South African journalist, antiapartheid activist, writer, and film producer, was born in the Orlando district of Soweto township in South Africa. Her father, scholar Jonathan Mandlenkosi Sikakane, coauthor of the first English–Zulu dictionary (1972), was son of the prominent African National Congress (ANC) founding member and early black minister of the South African Lutheran Church, the Reverend Absolum Mbulawa Sikakane. Her mother, Amelia Nxumalo, a schoolteacher and seamstress, was descended from Swazi royalty from her maternal side. In her family’s attempt to protect her from the degrading and racist state-mandated curriculum institutionalized by the Bantu Education Act, Joyce Sikakane was sent to primarily private and Catholic schools where she was fortunate to receive a more-balanced and sound education. Upon her graduation from secondary school in 1963 Sikakane refused to attend one of the segregated Tribal Colleges and with the encouragement of her English teacher decided to pursue a career ...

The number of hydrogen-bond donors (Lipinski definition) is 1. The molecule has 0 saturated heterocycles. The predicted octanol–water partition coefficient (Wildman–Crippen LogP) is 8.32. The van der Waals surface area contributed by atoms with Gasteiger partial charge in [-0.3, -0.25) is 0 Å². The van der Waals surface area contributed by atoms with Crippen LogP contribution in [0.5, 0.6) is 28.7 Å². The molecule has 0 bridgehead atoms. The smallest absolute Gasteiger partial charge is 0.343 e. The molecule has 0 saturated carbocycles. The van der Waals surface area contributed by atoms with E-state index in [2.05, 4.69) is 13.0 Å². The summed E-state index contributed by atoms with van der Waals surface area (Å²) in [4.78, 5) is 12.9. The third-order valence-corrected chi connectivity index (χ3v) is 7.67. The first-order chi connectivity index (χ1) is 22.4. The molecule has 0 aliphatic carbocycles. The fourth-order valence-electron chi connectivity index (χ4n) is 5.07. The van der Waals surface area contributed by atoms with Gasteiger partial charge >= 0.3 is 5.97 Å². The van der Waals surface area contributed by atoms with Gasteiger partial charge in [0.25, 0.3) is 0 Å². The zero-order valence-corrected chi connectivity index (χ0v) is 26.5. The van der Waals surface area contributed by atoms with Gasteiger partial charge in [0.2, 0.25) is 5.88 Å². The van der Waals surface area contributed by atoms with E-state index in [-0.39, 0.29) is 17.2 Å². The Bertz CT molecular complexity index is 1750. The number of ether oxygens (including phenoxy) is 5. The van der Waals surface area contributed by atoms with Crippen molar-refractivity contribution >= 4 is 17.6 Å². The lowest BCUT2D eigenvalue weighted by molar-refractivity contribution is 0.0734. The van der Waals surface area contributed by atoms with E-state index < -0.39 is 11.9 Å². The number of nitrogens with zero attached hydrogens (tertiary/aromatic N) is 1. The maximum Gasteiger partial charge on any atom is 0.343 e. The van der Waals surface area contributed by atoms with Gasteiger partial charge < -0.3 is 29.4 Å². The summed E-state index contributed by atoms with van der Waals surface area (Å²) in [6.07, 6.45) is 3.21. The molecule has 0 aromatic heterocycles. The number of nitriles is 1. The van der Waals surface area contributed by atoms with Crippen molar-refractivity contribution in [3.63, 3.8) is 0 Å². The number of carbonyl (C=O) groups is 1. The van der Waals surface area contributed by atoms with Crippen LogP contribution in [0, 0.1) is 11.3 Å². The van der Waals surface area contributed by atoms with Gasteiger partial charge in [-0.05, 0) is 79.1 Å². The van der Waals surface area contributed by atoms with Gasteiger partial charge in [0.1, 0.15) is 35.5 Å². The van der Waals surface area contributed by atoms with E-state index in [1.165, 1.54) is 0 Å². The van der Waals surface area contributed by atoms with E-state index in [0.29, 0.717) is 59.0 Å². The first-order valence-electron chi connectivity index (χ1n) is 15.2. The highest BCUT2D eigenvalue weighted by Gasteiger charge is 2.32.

cofounder of Los Angeles's Crips gang, author, Nobel Prize nominee, and antigang activist, was born in New Orleans, Louisiana, and moved to South Central Los Angeles in 1959, after his parents (names unknown) divorced. Gang rivalry was prevalent in the area, and Williams was intrigued by the thrilling stories he heard from older neighborhood boys who had served time in prison. As a teenager, he spent time in a variety of juvenile detention centers in California and Utah for drug use, fighting, and suspected burglary.
Back in South Central, Williams earned a reputation as an expert street fighter and, along with high school friend Raymond Lee Washington, founded the Crips in 1971 Although the Crips a derivative of crib was originally founded to protect and defend the members and their families from gang aggression it rapidly increased in membership and violent activity to rival the area s other ...